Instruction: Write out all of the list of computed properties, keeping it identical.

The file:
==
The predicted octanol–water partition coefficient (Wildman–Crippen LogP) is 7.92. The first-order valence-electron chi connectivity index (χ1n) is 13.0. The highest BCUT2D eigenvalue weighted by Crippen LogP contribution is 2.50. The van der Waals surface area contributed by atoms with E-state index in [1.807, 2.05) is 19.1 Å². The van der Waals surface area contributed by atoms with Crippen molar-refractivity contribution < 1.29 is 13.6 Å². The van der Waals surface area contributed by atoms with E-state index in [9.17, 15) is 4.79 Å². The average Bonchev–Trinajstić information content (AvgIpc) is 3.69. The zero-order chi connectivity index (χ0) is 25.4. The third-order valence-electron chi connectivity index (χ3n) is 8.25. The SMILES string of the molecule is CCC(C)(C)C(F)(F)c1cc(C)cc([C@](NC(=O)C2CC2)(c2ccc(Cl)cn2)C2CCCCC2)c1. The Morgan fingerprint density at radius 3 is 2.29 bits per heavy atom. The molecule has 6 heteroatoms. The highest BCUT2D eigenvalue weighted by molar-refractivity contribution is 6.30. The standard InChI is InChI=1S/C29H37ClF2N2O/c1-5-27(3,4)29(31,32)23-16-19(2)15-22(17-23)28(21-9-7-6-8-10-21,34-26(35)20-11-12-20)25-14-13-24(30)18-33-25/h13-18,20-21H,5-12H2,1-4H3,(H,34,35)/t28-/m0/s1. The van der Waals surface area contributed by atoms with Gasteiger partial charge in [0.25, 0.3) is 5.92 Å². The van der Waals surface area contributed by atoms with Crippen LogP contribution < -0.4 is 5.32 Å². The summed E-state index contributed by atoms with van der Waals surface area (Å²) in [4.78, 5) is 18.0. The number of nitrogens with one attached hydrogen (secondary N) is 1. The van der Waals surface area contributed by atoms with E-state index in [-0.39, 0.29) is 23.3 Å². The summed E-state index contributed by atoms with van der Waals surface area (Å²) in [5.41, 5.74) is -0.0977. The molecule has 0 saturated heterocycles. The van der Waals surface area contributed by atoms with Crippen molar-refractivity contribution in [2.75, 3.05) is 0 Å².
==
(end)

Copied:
The predicted octanol–water partition coefficient (Wildman–Crippen LogP) is 7.92. The first-order valence-electron chi connectivity index (χ1n) is 13.0. The highest BCUT2D eigenvalue weighted by Crippen LogP contribution is 2.50. The van der Waals surface area contributed by atoms with E-state index in [1.807, 2.05) is 19.1 Å². The van der Waals surface area contributed by atoms with Crippen molar-refractivity contribution < 1.29 is 13.6 Å². The van der Waals surface area contributed by atoms with E-state index in [9.17, 15) is 4.79 Å². The average Bonchev–Trinajstić information content (AvgIpc) is 3.69. The zero-order chi connectivity index (χ0) is 25.4. The third-order valence-electron chi connectivity index (χ3n) is 8.25. The SMILES string of the molecule is CCC(C)(C)C(F)(F)c1cc(C)cc([C@](NC(=O)C2CC2)(c2ccc(Cl)cn2)C2CCCCC2)c1. The Morgan fingerprint density at radius 3 is 2.29 bits per heavy atom. The molecule has 6 heteroatoms. The highest BCUT2D eigenvalue weighted by molar-refractivity contribution is 6.30. The standard InChI is InChI=1S/C29H37ClF2N2O/c1-5-27(3,4)29(31,32)23-16-19(2)15-22(17-23)28(21-9-7-6-8-10-21,34-26(35)20-11-12-20)25-14-13-24(30)18-33-25/h13-18,20-21H,5-12H2,1-4H3,(H,34,35)/t28-/m0/s1. The van der Waals surface area contributed by atoms with Gasteiger partial charge in [0.25, 0.3) is 5.92 Å². The van der Waals surface area contributed by atoms with Crippen LogP contribution < -0.4 is 5.32 Å². The summed E-state index contributed by atoms with van der Waals surface area (Å²) in [4.78, 5) is 18.0. The number of nitrogens with one attached hydrogen (secondary N) is 1. The van der Waals surface area contributed by atoms with E-state index in [-0.39, 0.29) is 23.3 Å². The summed E-state index contributed by atoms with van der Waals surface area (Å²) in [5.41, 5.74) is -0.0977. The molecule has 0 saturated heterocycles. The van der Waals surface area contributed by atoms with Crippen molar-refractivity contribution in [2.75, 3.05) is 0 Å².